• Violence against Asian Americans increased "following the identification of the coronavirus in China," LAPD Deputy Chief Kris Pitcher told LAist.

By the numbers: Anti-AAPI hate incidents numbered around 200 in 2019, per FBI data. National data aren’t available yet for 2020, but there are clear signs that those numbers rose.

  • New York City, home to America’s largest AAPI population, reported just one incident of anti-AAPI violence in all of 2019, which jumped to 20 incidents in just the first half of 2020, Queens Chronicle reports.
  • Los Angeles reported 14 such incidents in the first half of last year, up from seven in the entire year before.

Stop AAPI Hate, a group formed shortly after the start of the pandemic, collected over 2,800 self-reported incidents of racism targeting Asian Americans across the U.S. between March and December of 2020.

  • 7.3% of the incidents involved people older than 60.
Data: Stop AAPI Hate; Chart: Axios Visuals

Between the lines: Assaults and homicides against people 60 and older have surged in recent years, and elderly Asian Americans are particularly vulnerable.

What we’re watching: Within days of taking office, President Biden signed an executive order directing an examination of anti-Asian discrimination.

  • When asked about the recent assaults at a White House briefing, Press Secretary Jen Psaki said Biden would "support additional action on the local level or the federal level," but neither the White House nor the Justice Department offered specifics.

The bottom line: These "acts of cowardice ... show where we stand as a society," said Joon Bang, president and CEO of the National Asian Pacific Center on Aging.

Go deeper: Taking coronavirus fears too far

Go deeper

Updated 18 mins ago - Health

California surpasses 50,000 COVID-19 deaths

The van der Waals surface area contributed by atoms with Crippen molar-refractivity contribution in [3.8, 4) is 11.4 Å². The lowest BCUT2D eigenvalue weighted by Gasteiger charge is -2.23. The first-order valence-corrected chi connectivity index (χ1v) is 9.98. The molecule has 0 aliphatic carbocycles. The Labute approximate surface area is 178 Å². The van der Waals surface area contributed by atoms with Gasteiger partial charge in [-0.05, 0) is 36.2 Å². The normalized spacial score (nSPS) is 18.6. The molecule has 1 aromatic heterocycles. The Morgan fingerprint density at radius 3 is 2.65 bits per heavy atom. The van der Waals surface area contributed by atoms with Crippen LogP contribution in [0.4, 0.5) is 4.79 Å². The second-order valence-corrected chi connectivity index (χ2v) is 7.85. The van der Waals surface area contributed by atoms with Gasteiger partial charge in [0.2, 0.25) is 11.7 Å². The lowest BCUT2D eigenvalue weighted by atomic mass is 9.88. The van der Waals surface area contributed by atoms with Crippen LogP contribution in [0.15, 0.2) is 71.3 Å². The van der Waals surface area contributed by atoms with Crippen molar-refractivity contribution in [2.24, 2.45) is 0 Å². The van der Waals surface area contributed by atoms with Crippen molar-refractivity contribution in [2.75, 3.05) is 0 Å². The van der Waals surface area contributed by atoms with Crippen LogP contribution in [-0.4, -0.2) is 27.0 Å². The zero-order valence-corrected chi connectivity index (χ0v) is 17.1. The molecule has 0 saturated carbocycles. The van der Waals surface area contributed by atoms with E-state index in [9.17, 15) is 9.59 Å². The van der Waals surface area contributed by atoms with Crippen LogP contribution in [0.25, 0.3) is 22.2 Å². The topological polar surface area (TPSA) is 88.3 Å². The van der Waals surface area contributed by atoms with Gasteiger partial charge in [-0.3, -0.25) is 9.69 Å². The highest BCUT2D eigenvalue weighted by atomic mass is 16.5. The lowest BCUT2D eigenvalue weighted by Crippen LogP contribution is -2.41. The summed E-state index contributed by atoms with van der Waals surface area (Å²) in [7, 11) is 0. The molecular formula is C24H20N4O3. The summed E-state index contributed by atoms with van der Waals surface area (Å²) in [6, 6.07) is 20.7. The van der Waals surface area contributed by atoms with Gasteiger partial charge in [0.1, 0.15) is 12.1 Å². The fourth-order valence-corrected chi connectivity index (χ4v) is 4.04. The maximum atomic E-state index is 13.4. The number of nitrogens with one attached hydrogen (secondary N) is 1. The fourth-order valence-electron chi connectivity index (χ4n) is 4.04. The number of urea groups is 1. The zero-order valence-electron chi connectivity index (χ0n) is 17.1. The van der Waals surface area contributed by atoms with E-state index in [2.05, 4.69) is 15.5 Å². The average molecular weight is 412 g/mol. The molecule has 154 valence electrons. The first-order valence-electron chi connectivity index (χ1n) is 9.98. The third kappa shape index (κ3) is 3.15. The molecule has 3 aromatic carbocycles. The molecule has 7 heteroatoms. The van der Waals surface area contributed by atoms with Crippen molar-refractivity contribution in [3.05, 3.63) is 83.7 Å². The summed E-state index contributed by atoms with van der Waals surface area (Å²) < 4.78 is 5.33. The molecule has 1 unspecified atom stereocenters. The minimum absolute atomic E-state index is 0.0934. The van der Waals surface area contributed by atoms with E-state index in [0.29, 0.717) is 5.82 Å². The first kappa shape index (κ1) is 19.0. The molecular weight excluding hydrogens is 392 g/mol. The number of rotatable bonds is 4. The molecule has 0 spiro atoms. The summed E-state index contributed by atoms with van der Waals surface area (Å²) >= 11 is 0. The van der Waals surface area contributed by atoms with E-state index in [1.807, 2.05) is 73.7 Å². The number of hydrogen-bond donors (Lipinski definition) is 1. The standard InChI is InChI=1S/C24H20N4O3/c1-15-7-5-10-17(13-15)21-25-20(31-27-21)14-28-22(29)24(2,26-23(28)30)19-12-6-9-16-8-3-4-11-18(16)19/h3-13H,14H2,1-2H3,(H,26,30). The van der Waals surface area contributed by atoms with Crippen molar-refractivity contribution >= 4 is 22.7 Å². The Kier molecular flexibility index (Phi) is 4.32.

A man prepares a funeral arrangement in in Los Angeles, California, Feb. 12. Photo: Mario Tama/Getty Images

California's death toll from COVID-19 surpassed 50,000 on Wednesday, per Johns Hopkins data.

The big picture: It's the first state to record more than 50,000 deaths from the coronavirus.

2 hours ago - Technology

Facebook bans Myanmar military

A protester holds a placard with a three-finger salute in front of a military tank parked aside the street in front of the Central Bank building during a demonstration in Yangon, Myanmar. Photo by Aung Kyaw Htet/SOPA Images/LightRocket via Getty Images

Facebook said on Wednesday it would ban the rest of the Myanmar military from its platform.

The big picture: It comes some three weeks after the military overthrew the civilian government in a coup and detained leader Aung San Suu Kyi, causing massive protests to erupt throughout the country. Military leaders have been using internet blackouts to try to maintain power in light of the coup.

It's harder to fill the Cabinet

Data: Chamberlain, 2020, "United States of America Cabinet Appointments Dataset" Chart: Will Chase/Axios

It's harder now for presidents to win Senate confirmation for their Cabinet picks, an Axios data analysis of votes for and against nominees found.

Why it matters: It's not just Neera Tanden. The trend is a product of growing polarization, rougher political discourse and slimming Senate majorities, experts say. It means some of the nation's most vital federal agencies go without a leader and the legislative authority that comes with one.

You’ve caught up. Now what?

Sign up for Mike Allen’s daily Axios AM and PM newsletters to get smarter, faster on the news that matters.

Please enter a valid email.

Please enter a valid email.

Subscription failed
Thank you for subscribing!